The first mass-produced hybrid car for the US and global market still remains king of the green car segment despite some worthy competitors.
I think we can safely say that we all know what the Prius is at this point. The first mass-market gas-electric hybrid to hit the Japanese market in 1997, it was the second to hit US shores in 2000, and hybrids as a whole didn't take off in any market until its introduction. What's interesting about the Prius is not its popularity in the automotive market as a whole, but rather how much more popular it is than every other "green" car on the market.
The first gas-electric hybrid was built not too long after the introduction of the internal combustion engine. This car was the Mixte, built by Dr. Ferdinand Porsche and the Lohner company and unveiled at the Paris World's Fair in 1900. Hybrid busses were being used in England as early as 1901, and the first hybrid race car appeared in 1902. The US military was using hybrid busses in the Twenties, but the real work on modern hybrids began in the Sixties, and picked up momentum during the Energy Crisis in the Seventies. Because so much momentum came from this fuel shortage, the technology again went on the back burner once gas once again became cheap and plentiful.
On the plus side, since the technology was no longer being rushed to market, when it finally did debut in 1997, it was a far more impressive accomplishment. That said, the hybrid was slow to take off, very slow. Toyota sold just 300 of them in '97, and although this was only for the Japanese market, it's still a low number. The big worldwide launch came in 2000, and even with all the early adopters, just 19,500 were sold that year. However, sales have picked up, and as of April of this year, Toyota has sold 2.87 million units, with a total of more than 4 million units for all Toyota and Lexus hybrid models.
Those aren't especially impressive figures when compared to some other Toyota models. For example, Toyota sold 1.36 million units of the Corolla just in 2005. But the Prius is unrivaled in its class. Honda makes the runner up in hybrid sales, the Civic Hybrid, and they've sold only about one tenth the number of those as Toyota has sold of the Prius. Even the combined sales of the Civic Hybrid and the Insight, the cheapest hybrid in the US market, the total still comes to less than half a million. Not only that, but hybrids aren't the only green cars. Volkswagen has made the diesel Golf since 1974, and diesel technology hasn't exactly been standing still.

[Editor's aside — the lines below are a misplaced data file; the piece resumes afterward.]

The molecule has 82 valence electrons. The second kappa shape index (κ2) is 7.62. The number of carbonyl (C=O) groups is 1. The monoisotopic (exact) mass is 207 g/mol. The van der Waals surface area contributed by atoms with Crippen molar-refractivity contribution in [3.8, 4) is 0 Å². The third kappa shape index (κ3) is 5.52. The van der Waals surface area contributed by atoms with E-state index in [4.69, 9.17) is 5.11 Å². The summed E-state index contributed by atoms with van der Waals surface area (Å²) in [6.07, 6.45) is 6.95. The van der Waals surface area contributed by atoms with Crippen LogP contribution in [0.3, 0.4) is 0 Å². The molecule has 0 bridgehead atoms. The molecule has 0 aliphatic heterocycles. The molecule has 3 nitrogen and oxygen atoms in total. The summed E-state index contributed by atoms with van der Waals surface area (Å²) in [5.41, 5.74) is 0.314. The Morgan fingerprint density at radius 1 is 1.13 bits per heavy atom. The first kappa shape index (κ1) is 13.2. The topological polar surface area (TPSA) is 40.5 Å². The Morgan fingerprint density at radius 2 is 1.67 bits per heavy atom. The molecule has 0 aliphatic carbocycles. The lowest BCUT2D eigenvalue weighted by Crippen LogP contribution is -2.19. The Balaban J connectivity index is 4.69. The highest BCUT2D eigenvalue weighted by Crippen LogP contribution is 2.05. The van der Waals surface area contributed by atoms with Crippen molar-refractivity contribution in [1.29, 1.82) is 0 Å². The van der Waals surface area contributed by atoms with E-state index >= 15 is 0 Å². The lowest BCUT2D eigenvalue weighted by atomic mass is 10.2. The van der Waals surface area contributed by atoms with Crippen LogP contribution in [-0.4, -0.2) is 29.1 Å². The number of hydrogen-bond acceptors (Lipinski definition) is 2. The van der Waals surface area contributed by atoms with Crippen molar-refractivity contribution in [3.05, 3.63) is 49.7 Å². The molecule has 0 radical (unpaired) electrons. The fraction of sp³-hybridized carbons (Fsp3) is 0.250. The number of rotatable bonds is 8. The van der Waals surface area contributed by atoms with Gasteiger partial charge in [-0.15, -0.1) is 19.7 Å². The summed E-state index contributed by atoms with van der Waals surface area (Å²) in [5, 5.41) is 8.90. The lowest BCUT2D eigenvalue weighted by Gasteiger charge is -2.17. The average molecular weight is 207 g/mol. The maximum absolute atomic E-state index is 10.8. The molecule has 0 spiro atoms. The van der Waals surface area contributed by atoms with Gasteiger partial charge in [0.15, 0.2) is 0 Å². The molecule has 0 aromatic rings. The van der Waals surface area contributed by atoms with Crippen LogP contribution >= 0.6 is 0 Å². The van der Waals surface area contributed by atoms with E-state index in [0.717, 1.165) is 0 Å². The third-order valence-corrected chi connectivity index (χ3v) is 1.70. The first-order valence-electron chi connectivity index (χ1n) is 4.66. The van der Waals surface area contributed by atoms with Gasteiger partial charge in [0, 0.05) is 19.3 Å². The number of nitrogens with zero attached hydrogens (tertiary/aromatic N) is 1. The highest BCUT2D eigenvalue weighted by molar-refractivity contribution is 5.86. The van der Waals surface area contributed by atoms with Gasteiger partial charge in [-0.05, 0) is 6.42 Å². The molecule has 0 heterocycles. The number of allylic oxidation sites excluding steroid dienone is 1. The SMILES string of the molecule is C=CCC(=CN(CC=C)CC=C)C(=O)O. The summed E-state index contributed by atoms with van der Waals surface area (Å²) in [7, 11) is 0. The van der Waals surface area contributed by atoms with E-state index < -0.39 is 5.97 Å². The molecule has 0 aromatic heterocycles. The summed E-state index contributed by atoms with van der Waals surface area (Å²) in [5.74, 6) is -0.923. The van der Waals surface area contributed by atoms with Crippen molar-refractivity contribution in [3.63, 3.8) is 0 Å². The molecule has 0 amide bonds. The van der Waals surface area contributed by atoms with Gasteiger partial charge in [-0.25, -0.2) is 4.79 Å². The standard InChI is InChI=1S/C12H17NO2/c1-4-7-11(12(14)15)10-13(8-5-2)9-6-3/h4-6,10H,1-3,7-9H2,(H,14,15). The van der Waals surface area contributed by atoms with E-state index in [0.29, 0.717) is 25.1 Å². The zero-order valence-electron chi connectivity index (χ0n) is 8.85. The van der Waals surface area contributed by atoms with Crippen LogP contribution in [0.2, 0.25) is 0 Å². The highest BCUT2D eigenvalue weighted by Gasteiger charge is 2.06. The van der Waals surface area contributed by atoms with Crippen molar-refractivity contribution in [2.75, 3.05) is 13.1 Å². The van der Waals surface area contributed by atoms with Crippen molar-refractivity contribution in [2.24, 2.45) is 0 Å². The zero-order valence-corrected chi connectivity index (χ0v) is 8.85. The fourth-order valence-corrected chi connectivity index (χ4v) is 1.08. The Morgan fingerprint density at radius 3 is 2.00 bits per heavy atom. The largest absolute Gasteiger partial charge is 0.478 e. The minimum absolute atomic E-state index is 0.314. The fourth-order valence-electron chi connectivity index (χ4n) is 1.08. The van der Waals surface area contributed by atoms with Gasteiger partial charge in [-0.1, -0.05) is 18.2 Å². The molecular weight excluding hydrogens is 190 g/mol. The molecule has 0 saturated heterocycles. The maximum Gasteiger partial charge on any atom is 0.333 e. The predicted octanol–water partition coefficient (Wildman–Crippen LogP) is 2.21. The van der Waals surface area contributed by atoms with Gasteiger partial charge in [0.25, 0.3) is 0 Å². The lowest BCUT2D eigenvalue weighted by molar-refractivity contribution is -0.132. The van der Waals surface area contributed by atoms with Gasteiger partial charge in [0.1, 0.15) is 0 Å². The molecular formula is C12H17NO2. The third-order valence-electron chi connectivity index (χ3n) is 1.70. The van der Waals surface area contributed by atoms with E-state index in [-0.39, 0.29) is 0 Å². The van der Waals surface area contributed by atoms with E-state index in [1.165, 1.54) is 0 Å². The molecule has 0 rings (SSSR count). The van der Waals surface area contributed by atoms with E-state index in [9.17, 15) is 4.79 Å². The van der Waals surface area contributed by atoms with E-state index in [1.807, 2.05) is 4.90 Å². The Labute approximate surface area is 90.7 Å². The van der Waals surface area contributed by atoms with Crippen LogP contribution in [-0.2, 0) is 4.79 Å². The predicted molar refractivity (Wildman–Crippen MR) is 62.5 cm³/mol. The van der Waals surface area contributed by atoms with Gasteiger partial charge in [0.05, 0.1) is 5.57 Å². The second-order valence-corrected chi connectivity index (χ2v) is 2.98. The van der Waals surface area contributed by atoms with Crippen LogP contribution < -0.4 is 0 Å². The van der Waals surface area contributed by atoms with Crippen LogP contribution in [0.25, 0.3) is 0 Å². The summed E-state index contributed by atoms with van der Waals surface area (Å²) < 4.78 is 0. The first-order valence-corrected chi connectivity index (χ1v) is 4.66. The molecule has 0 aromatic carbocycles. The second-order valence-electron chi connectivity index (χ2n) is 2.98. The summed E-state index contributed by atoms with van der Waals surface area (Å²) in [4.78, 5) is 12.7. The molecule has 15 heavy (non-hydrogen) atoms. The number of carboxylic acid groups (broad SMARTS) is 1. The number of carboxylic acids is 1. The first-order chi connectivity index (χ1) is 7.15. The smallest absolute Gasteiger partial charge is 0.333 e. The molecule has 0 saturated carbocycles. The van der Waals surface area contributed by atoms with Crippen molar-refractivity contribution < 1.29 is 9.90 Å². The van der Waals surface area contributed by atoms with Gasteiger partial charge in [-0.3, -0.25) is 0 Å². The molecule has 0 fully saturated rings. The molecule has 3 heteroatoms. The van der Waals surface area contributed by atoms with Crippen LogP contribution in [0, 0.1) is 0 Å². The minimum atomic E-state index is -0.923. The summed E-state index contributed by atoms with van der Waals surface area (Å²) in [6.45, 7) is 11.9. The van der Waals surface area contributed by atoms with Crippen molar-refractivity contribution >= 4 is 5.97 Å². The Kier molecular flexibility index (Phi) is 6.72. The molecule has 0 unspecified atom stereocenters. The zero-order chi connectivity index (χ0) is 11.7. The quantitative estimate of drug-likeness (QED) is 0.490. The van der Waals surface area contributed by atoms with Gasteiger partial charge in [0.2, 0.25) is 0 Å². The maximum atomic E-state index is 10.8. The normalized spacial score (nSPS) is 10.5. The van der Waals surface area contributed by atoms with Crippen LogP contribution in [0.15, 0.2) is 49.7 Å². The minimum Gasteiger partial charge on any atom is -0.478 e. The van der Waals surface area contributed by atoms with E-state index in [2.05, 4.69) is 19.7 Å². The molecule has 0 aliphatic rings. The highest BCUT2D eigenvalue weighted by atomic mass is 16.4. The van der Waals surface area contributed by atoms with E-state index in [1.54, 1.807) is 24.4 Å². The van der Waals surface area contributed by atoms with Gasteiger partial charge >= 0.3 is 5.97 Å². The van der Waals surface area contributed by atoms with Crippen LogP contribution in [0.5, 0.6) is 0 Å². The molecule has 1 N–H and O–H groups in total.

The current Golf TDI BlueMotion gets fuel economy numbers at least as good as the Prius but is infinitely more fun to drive. So why does the Prius so completely rule its segment? The answer is complicated. Timing has a lot to do with it. Even though the Insight was actually the hybrid for sale in the US, it wasn't anything anyone would really want to buy. The current Insight is somewhat better, but the first Insight was punishment to drive, and only the most determined of early adopters went for it. So the Prius was the first hybrid which was passable as an actual car, not great by any means, but not such an obvious compromise in the name of fuel economy.
So the fact that the Prius was the first hybrid that anyone might conceivably want to buy certainly didn't hurt. But with such a huge gulf between the Prius and its nearest competitor, there has to be another reason. This reason, it seems, is perception. The fact that hybrids tend to be more popular with the green crowd than diesels can be explained simply enough by the belief that the new technology just has to be better than the older technology. Flawed though this thinking might be, there is a logic to it. The other factor in the perception of the Prius is its styling.
The interior is made to look as futuristic as possible, thus better highlighting the newness of the technology and helping the customer to get excited about it. It's gimmicky, maybe, but it's hardly different from the fighter jet styling touches on cars in the Fifties, and can really just be called good marketing. Thus, we can explain why the Prius has sold in better numbers than the Golf TDI and the Insight, but the sales lead over the Civic Hybrid is best explained by way to the exterior styling. The Prius is not an especially good looking car, but it is immediately recognizable.
While the first generation of the Civic Hybrid simply looked like the contemporary Civic, when you have a Prius, people know you have a Prius. Conspicuous conservation is now a noted social phenomenon, and "green" products which call attention to themselves always sell better. The Prius does get good mileage, that can't be argued, it does what it advertises, but it is so successful because it is so much better at advertising it.